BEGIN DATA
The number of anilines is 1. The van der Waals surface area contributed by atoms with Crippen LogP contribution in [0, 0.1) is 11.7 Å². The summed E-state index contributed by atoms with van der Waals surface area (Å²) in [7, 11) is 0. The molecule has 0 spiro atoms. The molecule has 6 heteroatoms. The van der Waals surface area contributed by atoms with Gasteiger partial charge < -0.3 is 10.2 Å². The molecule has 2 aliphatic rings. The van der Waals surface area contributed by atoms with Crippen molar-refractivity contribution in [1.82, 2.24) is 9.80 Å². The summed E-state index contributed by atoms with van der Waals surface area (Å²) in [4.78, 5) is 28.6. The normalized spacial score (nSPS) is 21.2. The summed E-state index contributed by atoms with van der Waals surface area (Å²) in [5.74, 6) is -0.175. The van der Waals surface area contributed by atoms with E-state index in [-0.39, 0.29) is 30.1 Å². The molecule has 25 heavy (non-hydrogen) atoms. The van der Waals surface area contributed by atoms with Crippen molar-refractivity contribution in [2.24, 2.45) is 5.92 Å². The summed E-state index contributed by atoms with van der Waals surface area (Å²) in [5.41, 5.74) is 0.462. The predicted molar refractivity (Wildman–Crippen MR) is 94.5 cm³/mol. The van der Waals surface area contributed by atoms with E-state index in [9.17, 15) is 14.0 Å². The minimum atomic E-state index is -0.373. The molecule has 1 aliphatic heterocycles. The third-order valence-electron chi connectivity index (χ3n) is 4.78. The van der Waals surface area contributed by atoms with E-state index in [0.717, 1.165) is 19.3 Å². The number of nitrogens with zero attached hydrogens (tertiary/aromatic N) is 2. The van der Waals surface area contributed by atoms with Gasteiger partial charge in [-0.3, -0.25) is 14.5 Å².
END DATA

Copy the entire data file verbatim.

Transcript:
The number of anilines is 1. The van der Waals surface area contributed by atoms with Crippen LogP contribution in [0, 0.1) is 11.7 Å². The summed E-state index contributed by atoms with van der Waals surface area (Å²) in [7, 11) is 0. The molecule has 0 spiro atoms. The molecule has 6 heteroatoms. The van der Waals surface area contributed by atoms with Gasteiger partial charge < -0.3 is 10.2 Å². The molecule has 2 aliphatic rings. The van der Waals surface area contributed by atoms with Crippen molar-refractivity contribution in [1.82, 2.24) is 9.80 Å². The summed E-state index contributed by atoms with van der Waals surface area (Å²) in [4.78, 5) is 28.6. The normalized spacial score (nSPS) is 21.2. The summed E-state index contributed by atoms with van der Waals surface area (Å²) in [5.74, 6) is -0.175. The van der Waals surface area contributed by atoms with E-state index in [-0.39, 0.29) is 30.1 Å². The molecule has 25 heavy (non-hydrogen) atoms. The van der Waals surface area contributed by atoms with Crippen molar-refractivity contribution in [2.24, 2.45) is 5.92 Å². The summed E-state index contributed by atoms with van der Waals surface area (Å²) in [5.41, 5.74) is 0.462. The predicted molar refractivity (Wildman–Crippen MR) is 94.5 cm³/mol. The van der Waals surface area contributed by atoms with E-state index in [9.17, 15) is 14.0 Å². The minimum atomic E-state index is -0.373. The molecule has 1 aliphatic heterocycles. The third-order valence-electron chi connectivity index (χ3n) is 4.78. The van der Waals surface area contributed by atoms with E-state index in [0.717, 1.165) is 19.3 Å². The number of nitrogens with zero attached hydrogens (tertiary/aromatic N) is 2. The van der Waals surface area contributed by atoms with Gasteiger partial charge in [-0.3, -0.25) is 14.5 Å².